Velociraptor & Loki

Velociraptor is a great DFIR tool that becomes more and more popular amongst Incident Handlers. Velociraptor works with agents that are deployed on endpoints. Once installed, the agent automatically “phones home” and keep s a connection with the server… exactly like a malware with it’s C2 server but this time it’s for the good and not the bad. Because, I heard a lot of positive stories about Velociraptor, I decided to learn about the tool then deploy my own server and use it for investigations. There are two approaches: the first one, you proactively deploy the agent on every endpoints in your organization and you’re ready to investigate future incidents. The other one is a real incident response context and agents are deployed after the initial compromise to allow collecting evidences and keep an eye on the infrastructure for a shorter period. I’m using Velociraptor in the second approach. The agent is ready to be downloaded and deployed via a MSI package (full automation is possible through a GPO).

The first approach with Velociraptor could be sometimes a bit rocky. To interact with agents, you must use a specific query language called VQL. It looks like SQL queries but, once you understood the basics, it’s really powerful. By example, the following query returns DNS requests performed by an agent:

SELECT System.TimeStamp AS Timestamp,
  EventData.QueryName AS Query,
  EventData.QueryType AS Type,
  EventData.QueryResults AS Answer
  FROM watch_etw(guid="{95126€-7EEA-49A9-A3FE-A378B03DDB4D}")
  WHERE System.ID = 3020

From a DFIR perspective, Velociraptor does the job. You can easily access the memory (take a memory image), access the filesystems, the registry, the Windows EventLogs and much more… Let’s imagine you’re working on an incident and you discover on the patient zero that the malware dropped a file in %APPDATA%. You can easily write a VQL query and search for this file on all your connected agents and discover more victims. And it’s possible to quarantine hosts where the suspicious file has been found. It’s not my goal here to explain Velociraptor deeper, if you’re interested, have a look at the documentation.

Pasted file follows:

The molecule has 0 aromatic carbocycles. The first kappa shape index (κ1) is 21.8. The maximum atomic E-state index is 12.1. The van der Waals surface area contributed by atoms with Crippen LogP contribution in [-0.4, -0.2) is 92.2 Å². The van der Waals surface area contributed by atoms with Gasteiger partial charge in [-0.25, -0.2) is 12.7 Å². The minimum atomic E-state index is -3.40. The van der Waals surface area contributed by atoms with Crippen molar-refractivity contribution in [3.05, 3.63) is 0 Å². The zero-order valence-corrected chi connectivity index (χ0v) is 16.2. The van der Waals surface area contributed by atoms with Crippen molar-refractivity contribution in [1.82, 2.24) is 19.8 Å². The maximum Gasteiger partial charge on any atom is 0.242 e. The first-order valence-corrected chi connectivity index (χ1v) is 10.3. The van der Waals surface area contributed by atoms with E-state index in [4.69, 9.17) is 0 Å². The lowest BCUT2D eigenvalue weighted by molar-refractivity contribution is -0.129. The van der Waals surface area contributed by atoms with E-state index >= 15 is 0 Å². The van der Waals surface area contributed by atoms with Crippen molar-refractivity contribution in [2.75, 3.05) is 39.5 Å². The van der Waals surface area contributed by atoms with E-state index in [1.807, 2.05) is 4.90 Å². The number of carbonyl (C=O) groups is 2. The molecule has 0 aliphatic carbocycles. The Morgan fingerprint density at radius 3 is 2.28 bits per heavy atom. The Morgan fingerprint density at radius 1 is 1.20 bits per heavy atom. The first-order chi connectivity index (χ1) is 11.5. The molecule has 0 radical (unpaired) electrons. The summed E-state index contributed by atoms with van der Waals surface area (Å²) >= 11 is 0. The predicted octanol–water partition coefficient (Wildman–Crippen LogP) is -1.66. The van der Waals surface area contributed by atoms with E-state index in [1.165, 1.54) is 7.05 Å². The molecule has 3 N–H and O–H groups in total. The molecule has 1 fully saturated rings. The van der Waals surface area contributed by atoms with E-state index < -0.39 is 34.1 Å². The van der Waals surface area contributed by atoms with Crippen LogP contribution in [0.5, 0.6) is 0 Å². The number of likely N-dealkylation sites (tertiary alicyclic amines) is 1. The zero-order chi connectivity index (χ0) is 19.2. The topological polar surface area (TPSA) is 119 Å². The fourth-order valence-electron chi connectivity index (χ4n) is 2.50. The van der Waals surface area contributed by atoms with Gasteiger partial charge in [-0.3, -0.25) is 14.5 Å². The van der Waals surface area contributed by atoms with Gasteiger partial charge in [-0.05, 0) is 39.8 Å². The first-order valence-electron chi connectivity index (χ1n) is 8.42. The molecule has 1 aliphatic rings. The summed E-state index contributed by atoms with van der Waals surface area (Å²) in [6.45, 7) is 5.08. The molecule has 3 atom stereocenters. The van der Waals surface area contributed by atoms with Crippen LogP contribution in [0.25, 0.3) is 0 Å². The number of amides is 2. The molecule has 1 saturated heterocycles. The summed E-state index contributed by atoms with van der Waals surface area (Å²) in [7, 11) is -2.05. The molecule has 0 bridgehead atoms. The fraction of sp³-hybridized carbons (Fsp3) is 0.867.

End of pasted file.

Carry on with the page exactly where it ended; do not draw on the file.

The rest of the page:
Another nice feature of Velociraptor is a way to deploy and run third-party tools on agents (and collect results of course). One of the tool I like to use to search for artefacts is the Loki IOC scanner. Loki is the small brother is a very powerful tool called Thor. Because Thor is a commercial product, I focused on Loki for this blog post. The idea is to use Velociraptor as an orchestrator to launch a scan on a suspicious endpoint:

  • Download a Loki package
  • Extract files
  • Run Loki in “upgrade mode” to fetch the latest IOC & YARA rules
  • Run Loki
  • Send results back to Velociraptor

Once you select the target, you can configure some basic parameters before launching the scan:

Then you can follow the ongoing scan:

While I was writing this artifact, I found that another guy had the same project. I like the idea to upload the results back to Velociraptor for further processing, thank to Eduardo! The biggest difference between our scripts is the way Loki is deployed. When Loki is installed, the first operation it will perform is to download the latest IOC & rules. Eduardo took another approach: He prepared a stand alone Loki archive which already contains the required data. The good point: no Internet connectivity is required by the agent, everything will be downloaded from the Velociraptor server. I decided to keep the “online” approach and let Loki fetch some files from GitHub.com. It means that I don’t have to maintain a local package, every time Loki is launched it will have the latest rules but… Internet connectivity will be required.

Here is the command executed on the endpoint:

cmd.exe /c cd C:\Program Files\Velociraptor\Tools\tmp61649993\loki && \
    loki-upgrader.exe --nolog && \
    loki.exe --noindicator -p C:\ -l \
    C:\Program Files\Velociraptor\Tools\tmp61649993\loki\win10vm-loki.csv \
    --csv --dontwait

Once the scan is completed, results are available in Velociraptor for review:

Note that, by default, Velociraptor uses a timeout of 600 seconds to allow artifacts to successfully complete. Loki can be time consuming so don’t forget to increase this timeout! After many tests, I found that the best value for me was 14400 seconds (4 hours). But usually, 2 hours are more than enough.

If you’re interested in testing the artifact, it’s on my Github repository. This is a simple example of a third-party tool integration but it could give you (funny) ideas!

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